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From the Wire: You Gotta See ‘Mama’

From the Wire: You Gotta See 'Mama'

This post contains minor spoilers.

I already mentioned it briefly in my post about January movies earlier this morning, but I want to show a little more love to “Mama,” an uncommonly intelligent and spooky horror film marred only by some occasionally janky creature special effects. It’s not just “good by the standards of January movies.” It’s good by any standard.

Jessica Chastain stars as Annabel, a goth rock band bassist who lives a happily irresponsible life with her artist boyfriend Lucas (“Game of Thrones”‘ Nikolaj Coster-Waldau). Their lazy bliss is shattered by a shocking discovery: Lucas’ two young nieces, who’d gone missing five years earlier when his brother, driven mad by the collapse of his business, killed his wife and kidnapped his kids. After skidding off a mountain road, the father took the girls, Victoria and Lily, to an abandoned cabin in the woods. In despair, he nearly murders his own children when they’re saved by… something. Now, after a half-decade search, Victoria and Lilly, ages 8 and 6, are found, living alone in the same cabin like feral savages. Lucas and Annabel get custody of them, which makes their previous protector, a strange spirit the girls call “Mama,” a wee bit jealous.

Chastain is outstanding as Annabel, a no-nonsense independent woman with little interest in motherhood (she’s introduced celebrating a negative pregnancy test). And she builds an impressively complicated relationship with Victoria and Lilly, who are played by a pair of very talented (and, at times, very creepy) young actresses named Megan Charpentier and Isabelle Nelisse. Co-writer/director Andres Muschietti, expanding his own 2008 short film, plays with all sorts of preconceptions about parenting and motherhood. And he enhances his scares with playful shot selection and dry humor, both of which are exhibited in the terrifying and hilarious scene where Chastain, positioned in extreme background on the left, obliviously does household chores while down the hallway the girls, positioned in the extreme foreground on the right, play with Mama in their bedroom.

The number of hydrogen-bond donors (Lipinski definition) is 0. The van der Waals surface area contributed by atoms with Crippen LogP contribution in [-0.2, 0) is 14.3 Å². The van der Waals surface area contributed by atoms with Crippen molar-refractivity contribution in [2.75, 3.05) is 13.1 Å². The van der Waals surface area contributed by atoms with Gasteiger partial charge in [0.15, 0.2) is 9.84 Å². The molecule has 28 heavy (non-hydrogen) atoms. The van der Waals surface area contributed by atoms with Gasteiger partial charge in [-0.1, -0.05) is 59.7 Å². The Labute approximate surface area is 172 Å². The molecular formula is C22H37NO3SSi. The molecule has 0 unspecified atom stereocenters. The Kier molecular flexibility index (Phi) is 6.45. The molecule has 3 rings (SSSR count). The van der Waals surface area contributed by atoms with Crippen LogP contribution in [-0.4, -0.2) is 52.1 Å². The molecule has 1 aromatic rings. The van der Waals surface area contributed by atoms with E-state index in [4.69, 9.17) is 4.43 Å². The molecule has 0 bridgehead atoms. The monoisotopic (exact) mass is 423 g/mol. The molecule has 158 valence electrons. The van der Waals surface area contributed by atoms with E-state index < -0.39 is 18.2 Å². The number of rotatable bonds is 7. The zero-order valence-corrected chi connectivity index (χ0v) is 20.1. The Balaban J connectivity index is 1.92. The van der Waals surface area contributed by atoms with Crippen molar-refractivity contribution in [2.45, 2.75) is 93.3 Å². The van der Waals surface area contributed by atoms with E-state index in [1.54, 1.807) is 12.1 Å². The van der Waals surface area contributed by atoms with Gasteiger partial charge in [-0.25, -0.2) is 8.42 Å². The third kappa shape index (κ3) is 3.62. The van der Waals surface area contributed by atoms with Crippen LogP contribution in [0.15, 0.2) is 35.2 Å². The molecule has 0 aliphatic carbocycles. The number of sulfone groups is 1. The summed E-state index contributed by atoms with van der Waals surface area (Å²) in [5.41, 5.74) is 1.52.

“Mama” is scary, but it’s got a lot more going for it than just horror. It’s funny and perceptive and it’s got a shockingly dark ending. Unlike most modern horror movies, which treat its characters like talking cattle waiting for the slaughter, “Mama” is about real people who are just as memorable as the fright scenes or the trick photography. A post by Jed Mayer on Press Play illuminates some of its classical fairy tale constructions, like its use of forests as a place of “danger” and “magic:”

“‘Mama’ is at its best when it lets the story brood on such elements. The most effective visual effects are those half-seen, barely glimpsed, and shadowy. Mama’s presence is signaled by moths, sometimes singly, other times in ominous swarms. She travels by way of mold and mildew, which spreads from dark corners into the center of walls. These dark spots congeal and darken to become wound-like holes from which slimy claws emerge. The domestic becomes wild, and the children are at once the victims and the bearers of this dark forest magic. Their would-be adopted mother jokes at one point that the girls are ‘outdoorsy.’ Their faces are always dirty, marked by the rot and filth of their earthy mother. Mama is real because she is dirty.”

Mayer says “Mama” starts to falter when the character of Mama becomes a more visible component of the onscreen drama. It’s true that Mama isn’t the most dynamic visual creation (it’s also true that her powers are left largely unexplained, and change as is convenient for the plot). On the other hand, there’s a certain softness to Mama that I liked — she raised these children for five years, and her looks are just strange enough to accept that a child would find her beautiful and not upsetting. Plus it’s sort of refreshing to find a horror movie where the creature isn’t the biggest selling point. “Mama”‘s got a lot going for it. You gotta see it.

Read more of “The Grimm Possibilities of ‘Mama.’

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